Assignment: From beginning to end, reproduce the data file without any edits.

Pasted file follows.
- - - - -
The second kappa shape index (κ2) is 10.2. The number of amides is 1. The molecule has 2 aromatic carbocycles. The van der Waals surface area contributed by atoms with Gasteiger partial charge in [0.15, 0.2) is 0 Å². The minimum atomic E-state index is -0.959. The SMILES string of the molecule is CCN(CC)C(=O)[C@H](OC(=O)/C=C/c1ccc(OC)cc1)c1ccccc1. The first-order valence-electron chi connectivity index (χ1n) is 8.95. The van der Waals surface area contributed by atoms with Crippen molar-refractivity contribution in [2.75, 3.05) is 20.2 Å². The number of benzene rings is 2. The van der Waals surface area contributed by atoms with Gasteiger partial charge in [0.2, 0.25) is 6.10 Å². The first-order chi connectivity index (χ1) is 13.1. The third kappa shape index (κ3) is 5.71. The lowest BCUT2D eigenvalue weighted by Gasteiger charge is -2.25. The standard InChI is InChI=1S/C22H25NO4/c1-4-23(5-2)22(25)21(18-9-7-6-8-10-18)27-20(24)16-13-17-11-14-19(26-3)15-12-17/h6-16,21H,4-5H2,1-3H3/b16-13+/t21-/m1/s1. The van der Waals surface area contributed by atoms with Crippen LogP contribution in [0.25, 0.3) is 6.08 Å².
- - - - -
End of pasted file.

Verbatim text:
The second kappa shape index (κ2) is 10.2. The number of amides is 1. The molecule has 2 aromatic carbocycles. The van der Waals surface area contributed by atoms with Gasteiger partial charge in [0.15, 0.2) is 0 Å². The minimum atomic E-state index is -0.959. The SMILES string of the molecule is CCN(CC)C(=O)[C@H](OC(=O)/C=C/c1ccc(OC)cc1)c1ccccc1. The first-order valence-electron chi connectivity index (χ1n) is 8.95. The van der Waals surface area contributed by atoms with Crippen molar-refractivity contribution in [2.75, 3.05) is 20.2 Å². The number of benzene rings is 2. The van der Waals surface area contributed by atoms with Gasteiger partial charge in [0.2, 0.25) is 6.10 Å². The first-order chi connectivity index (χ1) is 13.1. The third kappa shape index (κ3) is 5.71. The lowest BCUT2D eigenvalue weighted by Gasteiger charge is -2.25. The standard InChI is InChI=1S/C22H25NO4/c1-4-23(5-2)22(25)21(18-9-7-6-8-10-18)27-20(24)16-13-17-11-14-19(26-3)15-12-17/h6-16,21H,4-5H2,1-3H3/b16-13+/t21-/m1/s1. The van der Waals surface area contributed by atoms with Crippen LogP contribution in [0.25, 0.3) is 6.08 Å².